2 Simple Secrets to Long-Term Success

Success is harder than it’s ever been and actually easier than it’s ever been.

I’m not sure I’ve met a person who doesn’t want to succeed. We might want to succeed at different things but whatever your standard of success may be, you’re desperate to achieve it.

And yet many of us live with a gnawing ache of feeling unfulfilled… angst just below our carefully crafted exterior that torments us with fear of not succeeding. This is compounded by social media’s wonderful ability (insert sarcasm) to point out the success of every other human. It’s for this reason that I think success may be more difficult to achieve than ever before. We cannot focus on our own priorities and purpose because we’re distracted by everyone else’s.

As a result, we give up on our goals before they’ve ever had a chance.

The reality is that the path to success is not marked with glitter and unicorns. It’s not a delightful display of flashy and fun. Real success emerges from patient and persistent focus. It’s the hard work behind the scenes every day. It’s in the obscure and unseen. The secrets of success are not glamorous. They are relentless.

In the work I do with organizations, I find this to be consistently true. Eager to grow, make a difference, impact their community, launch a new program or product, every team that I have the privilege of working with wrestles with how to actually achieve the outcome they hope for. Many have tried numerous times and failed. Others are plateaued and can’t break through a challenging barrier. Some experience momentary success only to find themselves back in a familiar frustrating cycle just shy of the breakthrough they long for.

In every case, after a few days of thorough evaluation and strategic discussions I lead them back to a simple phrase and two key ingredients that I’m convinced lead to long-term success.

You have to create a plan and then most importantly, you have to work the plan.

Strategic planning consultants are a dime a dozen. In a recent conversation with a prospective client, he shared with great pain the volumes of strategic planning binders that line the shelves of his office—nearly one for every year of their organization’s history! They can’t in good conscience consider any of them a success because the same issues continue to plague their organization.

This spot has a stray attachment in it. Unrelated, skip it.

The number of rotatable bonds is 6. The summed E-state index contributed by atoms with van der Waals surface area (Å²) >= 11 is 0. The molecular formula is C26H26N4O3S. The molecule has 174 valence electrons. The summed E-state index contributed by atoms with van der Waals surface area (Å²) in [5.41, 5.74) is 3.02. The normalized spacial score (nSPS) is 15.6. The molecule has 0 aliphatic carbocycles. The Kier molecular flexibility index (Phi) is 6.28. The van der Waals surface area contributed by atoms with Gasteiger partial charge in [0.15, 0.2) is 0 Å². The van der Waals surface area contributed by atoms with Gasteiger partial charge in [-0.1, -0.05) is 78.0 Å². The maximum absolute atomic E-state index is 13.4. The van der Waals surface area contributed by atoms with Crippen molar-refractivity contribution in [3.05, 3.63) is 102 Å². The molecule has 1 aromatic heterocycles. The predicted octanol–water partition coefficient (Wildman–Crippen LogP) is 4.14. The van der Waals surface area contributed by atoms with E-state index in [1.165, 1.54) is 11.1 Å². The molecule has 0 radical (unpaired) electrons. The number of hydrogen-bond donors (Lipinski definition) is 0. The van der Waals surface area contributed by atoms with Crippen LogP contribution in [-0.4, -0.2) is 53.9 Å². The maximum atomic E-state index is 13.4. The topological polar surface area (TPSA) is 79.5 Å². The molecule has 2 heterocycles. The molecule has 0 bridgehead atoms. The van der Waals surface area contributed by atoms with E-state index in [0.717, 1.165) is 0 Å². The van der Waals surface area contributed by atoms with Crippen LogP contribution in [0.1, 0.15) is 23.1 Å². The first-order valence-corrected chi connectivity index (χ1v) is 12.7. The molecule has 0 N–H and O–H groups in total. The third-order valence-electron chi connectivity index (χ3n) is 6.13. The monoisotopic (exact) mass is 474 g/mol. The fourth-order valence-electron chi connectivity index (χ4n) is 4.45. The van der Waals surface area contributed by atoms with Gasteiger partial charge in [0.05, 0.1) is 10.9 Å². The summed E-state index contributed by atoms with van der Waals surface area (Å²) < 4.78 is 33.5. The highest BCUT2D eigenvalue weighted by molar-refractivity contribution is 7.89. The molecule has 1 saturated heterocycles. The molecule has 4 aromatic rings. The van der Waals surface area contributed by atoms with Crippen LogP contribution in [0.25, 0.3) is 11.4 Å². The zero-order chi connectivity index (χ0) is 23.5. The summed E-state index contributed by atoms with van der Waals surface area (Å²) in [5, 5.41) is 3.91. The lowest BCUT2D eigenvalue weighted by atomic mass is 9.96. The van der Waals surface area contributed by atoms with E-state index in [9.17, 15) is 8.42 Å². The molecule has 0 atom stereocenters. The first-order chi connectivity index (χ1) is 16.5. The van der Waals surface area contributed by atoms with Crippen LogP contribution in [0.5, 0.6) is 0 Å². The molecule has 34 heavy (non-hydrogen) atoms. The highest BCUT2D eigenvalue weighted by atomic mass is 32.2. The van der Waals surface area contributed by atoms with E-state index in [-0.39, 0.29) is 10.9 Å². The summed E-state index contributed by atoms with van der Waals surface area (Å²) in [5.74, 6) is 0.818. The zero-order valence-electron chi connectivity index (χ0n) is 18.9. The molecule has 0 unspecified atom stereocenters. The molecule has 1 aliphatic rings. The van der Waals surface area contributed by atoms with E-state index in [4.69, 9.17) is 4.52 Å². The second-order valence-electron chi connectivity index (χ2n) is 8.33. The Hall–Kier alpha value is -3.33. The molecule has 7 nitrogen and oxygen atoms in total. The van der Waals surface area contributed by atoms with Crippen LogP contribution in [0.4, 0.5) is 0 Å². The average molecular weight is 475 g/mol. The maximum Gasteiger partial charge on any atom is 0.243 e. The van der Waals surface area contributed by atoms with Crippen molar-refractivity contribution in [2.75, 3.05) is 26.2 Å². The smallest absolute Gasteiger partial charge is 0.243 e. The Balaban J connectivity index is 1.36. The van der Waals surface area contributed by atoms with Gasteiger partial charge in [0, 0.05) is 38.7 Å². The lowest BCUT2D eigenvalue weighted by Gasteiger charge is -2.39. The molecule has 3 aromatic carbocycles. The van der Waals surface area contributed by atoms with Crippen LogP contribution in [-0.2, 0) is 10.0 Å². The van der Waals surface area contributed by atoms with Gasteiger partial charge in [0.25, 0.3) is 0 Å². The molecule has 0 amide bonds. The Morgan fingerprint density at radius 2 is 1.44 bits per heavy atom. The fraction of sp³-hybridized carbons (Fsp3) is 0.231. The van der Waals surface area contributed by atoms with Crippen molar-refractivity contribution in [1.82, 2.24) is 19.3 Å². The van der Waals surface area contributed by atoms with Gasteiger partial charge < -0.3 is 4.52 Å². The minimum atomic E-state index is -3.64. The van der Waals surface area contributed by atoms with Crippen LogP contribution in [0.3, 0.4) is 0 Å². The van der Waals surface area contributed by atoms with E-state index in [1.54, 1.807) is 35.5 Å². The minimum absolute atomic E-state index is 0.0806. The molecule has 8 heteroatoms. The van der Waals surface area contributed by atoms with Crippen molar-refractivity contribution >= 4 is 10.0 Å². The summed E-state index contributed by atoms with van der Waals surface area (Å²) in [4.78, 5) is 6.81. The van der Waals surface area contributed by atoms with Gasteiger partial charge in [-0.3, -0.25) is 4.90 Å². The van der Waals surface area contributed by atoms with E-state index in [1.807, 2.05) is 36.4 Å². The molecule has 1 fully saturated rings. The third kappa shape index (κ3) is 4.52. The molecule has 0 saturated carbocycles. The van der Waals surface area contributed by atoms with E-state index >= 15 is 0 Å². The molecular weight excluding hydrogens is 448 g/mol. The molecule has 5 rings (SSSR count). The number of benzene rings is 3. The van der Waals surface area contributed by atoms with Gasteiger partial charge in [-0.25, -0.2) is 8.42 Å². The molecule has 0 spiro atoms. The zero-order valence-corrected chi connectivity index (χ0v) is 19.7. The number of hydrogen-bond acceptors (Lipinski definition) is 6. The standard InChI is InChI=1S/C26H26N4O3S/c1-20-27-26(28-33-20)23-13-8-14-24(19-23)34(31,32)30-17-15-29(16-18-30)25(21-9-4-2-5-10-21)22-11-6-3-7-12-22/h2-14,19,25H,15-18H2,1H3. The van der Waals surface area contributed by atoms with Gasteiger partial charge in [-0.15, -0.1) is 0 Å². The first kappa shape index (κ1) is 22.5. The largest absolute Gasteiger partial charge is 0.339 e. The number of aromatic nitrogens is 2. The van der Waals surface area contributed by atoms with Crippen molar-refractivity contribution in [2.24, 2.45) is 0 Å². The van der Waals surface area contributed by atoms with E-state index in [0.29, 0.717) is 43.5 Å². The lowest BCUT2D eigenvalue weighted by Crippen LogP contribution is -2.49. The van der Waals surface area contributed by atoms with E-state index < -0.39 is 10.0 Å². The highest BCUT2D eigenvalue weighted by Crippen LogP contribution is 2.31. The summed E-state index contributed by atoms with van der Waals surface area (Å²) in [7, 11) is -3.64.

It’s the “work the plan” part of the equation where things unravel. We are energized and excited by the new ideas and hopeful opportunities that emerge during strategic planning. That’s the glitter and unicorns stuff. It’s what happens next that makes all the difference and this is where I see leaders misstep time and time again. Working the plan means work. It means focus and requires discipline.

If you want to see your team and your organization build momentum for the long haul, you have to focus on these two simple but essential steps:
1. Be Clear
2. Be Consistent

Sounds remarkably boring, doesn’t it? And that’s why it’s so essential. This is not the fodder for great Instagram posts.

This is the slow, slogging work that leads to extraordinary results.

When I say “Be Clear,” I mean to be simple and be focused. For example, when I decided that I wanted to develop my writing skills, I committed to writing a short blog post five days a week focused on leadership. My goal was clear, simple, and focused. I needed to write regularly on one topic.

Additionally, I committed to “Be Consistent.” I developed routine and discipline to meet my clear goal of writing five days a week. I carved out time in my morning routine to write regularly and I was disciplined to do it even when I was scrambling for something to say.

This clear and consistent approach ultimately led to book deals and to being respected as an authority on the subject of leadership. Most of those early blog posts were horrible, but I would have never developed my ideas and grown as an author without that clear and consistent commitment.

For most of our work, success is just on the other side of clear and consistent commitment to the simple steps of our plans. I don’t believe in magic formulas. Occasionally we may stumble onto something that has extraordinary momentum but this is by far the exception. Steady commitment to a driving purpose is where great joy, fulfillment, and success is found.

Glitter is messy anyway.

For more articles by Jenni, check out Being a Successful Leader Starts With You and Stuck in a Bad Work Culture? 6 Ways to Make it Better.

For more on success and business, you’ll also like:

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10 Ways to Be a Young, Respectful Professional
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